John attends livestock marts, including Carnaross Mart, Roscrea Mart, GVM Tullamore Mart, Carnew Mart, Newross Mart, Roscommon Mart, and Ballymahon Mart, on a seasonal basis.

“Everything has to be dead on, between the RSA and Department of Agriculture, Food and the Marine’s regulations.”

“You have to have everything working perfectly on the lorry. The days of older lorries are nearly gone.”

John Balfe Livestock Transport., livestock haulage, livestock haulier, farming news

Work-life balance

John finds raising a family while working early mornings and late nights as the most difficult aspect of his job.

“You could be gone at 4 am and even before it, getting cattle gathered up and into factories on time.”

“If you are away at a mart in the evening time, you might not be home until God knows when.”

“For a young family, there would be times you might not see them for a couple of days.”

Animal welfare

He pointed out that animal welfare is “important” in the company.

Therefore, he and his driver check cattle regularly when in transit and highlighted that driver breaks are important.

“I would usually check them in the first 15 to 20 minutes to make sure everything is ok.”

“Halfway in the journey, you might check again. It depends on the length of the journey.”

Day in the life

John outlined a typical day in his life, juggling farming with his father and hauling cattle.

“This time of year, we would be calving. So, you could come over at 5 am and make sure everything is ok in the yard.”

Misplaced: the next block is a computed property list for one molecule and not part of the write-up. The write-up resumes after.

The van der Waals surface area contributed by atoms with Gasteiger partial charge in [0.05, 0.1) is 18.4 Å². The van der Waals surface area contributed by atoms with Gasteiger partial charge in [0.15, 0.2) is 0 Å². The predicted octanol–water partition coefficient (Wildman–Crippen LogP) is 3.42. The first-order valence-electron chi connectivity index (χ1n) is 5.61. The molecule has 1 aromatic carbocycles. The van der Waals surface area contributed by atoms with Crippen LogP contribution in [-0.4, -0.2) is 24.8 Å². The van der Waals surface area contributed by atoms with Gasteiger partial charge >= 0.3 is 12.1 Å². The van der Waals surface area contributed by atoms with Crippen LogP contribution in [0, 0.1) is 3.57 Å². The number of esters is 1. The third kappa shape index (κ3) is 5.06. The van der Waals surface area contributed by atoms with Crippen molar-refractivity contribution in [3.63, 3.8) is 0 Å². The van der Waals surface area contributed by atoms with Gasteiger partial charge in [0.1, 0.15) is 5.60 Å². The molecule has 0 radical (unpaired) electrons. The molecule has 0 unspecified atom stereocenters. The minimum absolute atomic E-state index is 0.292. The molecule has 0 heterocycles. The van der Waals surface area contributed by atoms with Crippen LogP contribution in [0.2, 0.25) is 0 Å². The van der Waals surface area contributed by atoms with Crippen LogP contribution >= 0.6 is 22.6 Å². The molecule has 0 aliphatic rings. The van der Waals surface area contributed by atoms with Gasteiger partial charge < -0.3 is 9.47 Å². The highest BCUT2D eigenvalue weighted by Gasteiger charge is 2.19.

“I do look at anything that is near calving and make sure everything is alright. Then, I head off for a load of cattle to a factory.”

“I could come back then and do a few jobs around the yard. But, if I had a load to go, and I would not be back, my father would be looking after cattle at home.”

“If I had not another load, I would do whatever else I need around the yard. If something is coming out of a mart in the evening time, then we would be going again then.”

A successful business

John believes that to succeed as a haulier, you have to be “willing to work, look after cattle, and look after farmers equally”.

He pointed out a regret at the beginning of the venture is to upgrade to his current fleet quicker.

“I probably dilly-dallied around buying the trailer for a while. If the time came back again, I would have bought it sooner, maybe.”

During the Covid-19 pandemic, the rising cost of steel meant John would have to pay an additional €5,000 for his new trailer.

The next generation 

Looking to the future, John intends to continue helping farm the land and hauling cattle, welcoming his sons into the business.

He noted that the company gains new customers regularly, and he has a “very loyal customer base”.

The County Longford native hopes to update his lorry in later years but is sceptical about what environmental changes and carbon emissions may bring.

“There are lots of cattle in this country. So, I would say there always will be cattle for however long we are at it. So, I would say we will be busy, hopefully.”

“There are lots of young people around here eager for work and very interested in working. So, there are many people to get when you need them.”

“People will probably find work that is easier than getting up at silly hours of the morning for a whole day sitting in a lorry. It is not the nicest job, but that will be a challenge,” the haulier, who completed a Green Certificate, concluded.